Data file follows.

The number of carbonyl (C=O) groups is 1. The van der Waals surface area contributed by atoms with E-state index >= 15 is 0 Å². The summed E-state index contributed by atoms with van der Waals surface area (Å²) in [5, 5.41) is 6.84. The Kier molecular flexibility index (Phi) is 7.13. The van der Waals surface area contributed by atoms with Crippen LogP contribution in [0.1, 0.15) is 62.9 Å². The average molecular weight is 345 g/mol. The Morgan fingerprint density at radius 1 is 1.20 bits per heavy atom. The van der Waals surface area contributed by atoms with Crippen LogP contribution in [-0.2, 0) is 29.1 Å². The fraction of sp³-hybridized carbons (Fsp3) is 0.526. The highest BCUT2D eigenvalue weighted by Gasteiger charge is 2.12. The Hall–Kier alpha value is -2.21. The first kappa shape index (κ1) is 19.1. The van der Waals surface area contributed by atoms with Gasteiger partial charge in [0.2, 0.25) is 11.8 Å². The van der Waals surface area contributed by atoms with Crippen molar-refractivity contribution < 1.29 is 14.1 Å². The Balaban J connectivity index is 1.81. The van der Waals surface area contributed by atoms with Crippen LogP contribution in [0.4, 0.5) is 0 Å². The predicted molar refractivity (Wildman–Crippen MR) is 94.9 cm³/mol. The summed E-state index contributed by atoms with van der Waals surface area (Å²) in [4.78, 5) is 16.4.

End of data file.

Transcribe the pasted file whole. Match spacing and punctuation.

The number of carbonyl (C=O) groups is 1. The van der Waals surface area contributed by atoms with E-state index >= 15 is 0 Å². The summed E-state index contributed by atoms with van der Waals surface area (Å²) in [5, 5.41) is 6.84. The Kier molecular flexibility index (Phi) is 7.13. The van der Waals surface area contributed by atoms with Crippen LogP contribution in [0.1, 0.15) is 62.9 Å². The average molecular weight is 345 g/mol. The Morgan fingerprint density at radius 1 is 1.20 bits per heavy atom. The van der Waals surface area contributed by atoms with Crippen LogP contribution in [-0.2, 0) is 29.1 Å². The fraction of sp³-hybridized carbons (Fsp3) is 0.526. The highest BCUT2D eigenvalue weighted by Gasteiger charge is 2.12. The Hall–Kier alpha value is -2.21. The first kappa shape index (κ1) is 19.1. The van der Waals surface area contributed by atoms with Gasteiger partial charge in [0.2, 0.25) is 11.8 Å². The van der Waals surface area contributed by atoms with Crippen molar-refractivity contribution < 1.29 is 14.1 Å². The Balaban J connectivity index is 1.81. The van der Waals surface area contributed by atoms with Crippen LogP contribution in [0.4, 0.5) is 0 Å². The predicted molar refractivity (Wildman–Crippen MR) is 94.9 cm³/mol. The summed E-state index contributed by atoms with van der Waals surface area (Å²) in [4.78, 5) is 16.4.